Turning around troubled hospitals became a Patterson specialty. At Wellspring, he helped save Mercy Hospital and Medical Center, a mainstay of health care on Chicago’s South Side. Mercy is the oldest hospital in the city; it treated Theodore Roosevelt in 1912 after he was shot in Milwaukee. Following a period of mismanagement in the 1990s, Mercy was struggling to survive. Patterson cut costs and eliminated jobs to help restore the institution’s financial health. When community leaders from the surrounding neighborhoods voiced their dismay about the loss of badly needed jobs, Patterson took the time to describe to them in detail the hospital’s predicament. The situation was so dire, he said, that if the hospital failed to eliminate 40 jobs in the short term, the community would lose 1,000 jobs in the long term. “They came to see my dilemma,” he says.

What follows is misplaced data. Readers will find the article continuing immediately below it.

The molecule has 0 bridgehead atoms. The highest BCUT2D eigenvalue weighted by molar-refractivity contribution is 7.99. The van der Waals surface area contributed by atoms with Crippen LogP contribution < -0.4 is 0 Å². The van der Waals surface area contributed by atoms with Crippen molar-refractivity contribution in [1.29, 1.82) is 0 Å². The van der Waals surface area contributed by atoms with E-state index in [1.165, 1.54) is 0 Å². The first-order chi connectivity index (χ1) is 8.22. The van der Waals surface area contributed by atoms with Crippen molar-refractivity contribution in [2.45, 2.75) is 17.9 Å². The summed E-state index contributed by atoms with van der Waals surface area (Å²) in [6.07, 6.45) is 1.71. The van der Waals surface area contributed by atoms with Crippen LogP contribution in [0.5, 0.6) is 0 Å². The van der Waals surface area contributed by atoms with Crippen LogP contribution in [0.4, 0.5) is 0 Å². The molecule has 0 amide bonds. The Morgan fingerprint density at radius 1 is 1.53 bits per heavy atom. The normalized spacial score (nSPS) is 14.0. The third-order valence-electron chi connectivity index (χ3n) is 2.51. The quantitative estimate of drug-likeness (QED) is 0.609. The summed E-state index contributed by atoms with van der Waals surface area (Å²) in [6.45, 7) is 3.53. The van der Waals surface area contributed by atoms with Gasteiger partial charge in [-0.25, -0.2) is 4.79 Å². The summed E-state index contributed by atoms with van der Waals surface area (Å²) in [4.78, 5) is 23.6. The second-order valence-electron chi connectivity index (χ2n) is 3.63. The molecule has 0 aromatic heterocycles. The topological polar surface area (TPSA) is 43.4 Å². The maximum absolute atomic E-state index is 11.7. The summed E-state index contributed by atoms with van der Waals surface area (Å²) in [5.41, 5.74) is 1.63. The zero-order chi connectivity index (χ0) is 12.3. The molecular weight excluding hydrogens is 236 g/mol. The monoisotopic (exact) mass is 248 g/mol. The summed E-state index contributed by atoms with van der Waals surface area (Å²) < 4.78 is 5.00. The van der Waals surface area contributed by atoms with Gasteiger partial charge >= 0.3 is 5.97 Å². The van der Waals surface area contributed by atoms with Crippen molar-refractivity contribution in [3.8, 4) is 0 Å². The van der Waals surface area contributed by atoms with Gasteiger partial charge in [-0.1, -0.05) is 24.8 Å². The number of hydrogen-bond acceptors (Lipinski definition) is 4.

Fran Brunelle has known Patterson for a quarter-century. Together, the two launched the Collaborative for Leadership Excellence, which Brunelle now serves as president. “Denny is compelling in his ability to convince others of the merits of a desirable project,” Brunelle says. “He also is indefatigable.”
Ask Patterson about his latest ventures and he will talk about replacing internal competitiveness—a feature of the consulting partnerships in which he spent much of his career—with a more collaborative approach. His staff is required to share information about client contacts, documents created for presentations, even their calendars. “It’s a learning organization,” he says. “Anybody in the organization can have access to all the knowledge of the organization.” It’s an approach Patterson says he’s wanted to implement for years; now, information technology has made it practical and affordable.